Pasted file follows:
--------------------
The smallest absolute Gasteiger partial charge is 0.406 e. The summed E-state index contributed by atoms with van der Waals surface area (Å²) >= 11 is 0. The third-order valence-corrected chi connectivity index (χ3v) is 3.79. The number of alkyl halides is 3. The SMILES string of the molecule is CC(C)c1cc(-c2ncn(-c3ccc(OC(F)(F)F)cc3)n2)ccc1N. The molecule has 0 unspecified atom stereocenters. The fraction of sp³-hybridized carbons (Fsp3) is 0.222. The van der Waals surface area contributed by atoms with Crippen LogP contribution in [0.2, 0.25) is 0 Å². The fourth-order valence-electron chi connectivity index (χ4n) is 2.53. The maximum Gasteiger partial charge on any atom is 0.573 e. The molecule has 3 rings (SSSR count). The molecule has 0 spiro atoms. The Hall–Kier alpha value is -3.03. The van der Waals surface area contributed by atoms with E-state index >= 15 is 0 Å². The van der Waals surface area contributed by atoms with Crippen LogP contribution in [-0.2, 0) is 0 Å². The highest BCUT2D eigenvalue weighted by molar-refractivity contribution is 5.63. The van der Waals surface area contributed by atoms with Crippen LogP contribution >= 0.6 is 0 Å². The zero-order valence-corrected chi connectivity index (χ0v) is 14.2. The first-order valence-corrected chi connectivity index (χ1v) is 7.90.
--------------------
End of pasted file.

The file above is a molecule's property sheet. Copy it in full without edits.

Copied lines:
The smallest absolute Gasteiger partial charge is 0.406 e. The summed E-state index contributed by atoms with van der Waals surface area (Å²) >= 11 is 0. The third-order valence-corrected chi connectivity index (χ3v) is 3.79. The number of alkyl halides is 3. The SMILES string of the molecule is CC(C)c1cc(-c2ncn(-c3ccc(OC(F)(F)F)cc3)n2)ccc1N. The molecule has 0 unspecified atom stereocenters. The fraction of sp³-hybridized carbons (Fsp3) is 0.222. The van der Waals surface area contributed by atoms with Crippen LogP contribution in [0.2, 0.25) is 0 Å². The fourth-order valence-electron chi connectivity index (χ4n) is 2.53. The maximum Gasteiger partial charge on any atom is 0.573 e. The molecule has 3 rings (SSSR count). The molecule has 0 spiro atoms. The Hall–Kier alpha value is -3.03. The van der Waals surface area contributed by atoms with E-state index >= 15 is 0 Å². The van der Waals surface area contributed by atoms with Crippen LogP contribution in [-0.2, 0) is 0 Å². The highest BCUT2D eigenvalue weighted by molar-refractivity contribution is 5.63. The van der Waals surface area contributed by atoms with Crippen LogP contribution >= 0.6 is 0 Å². The zero-order valence-corrected chi connectivity index (χ0v) is 14.2. The first-order valence-corrected chi connectivity index (χ1v) is 7.90.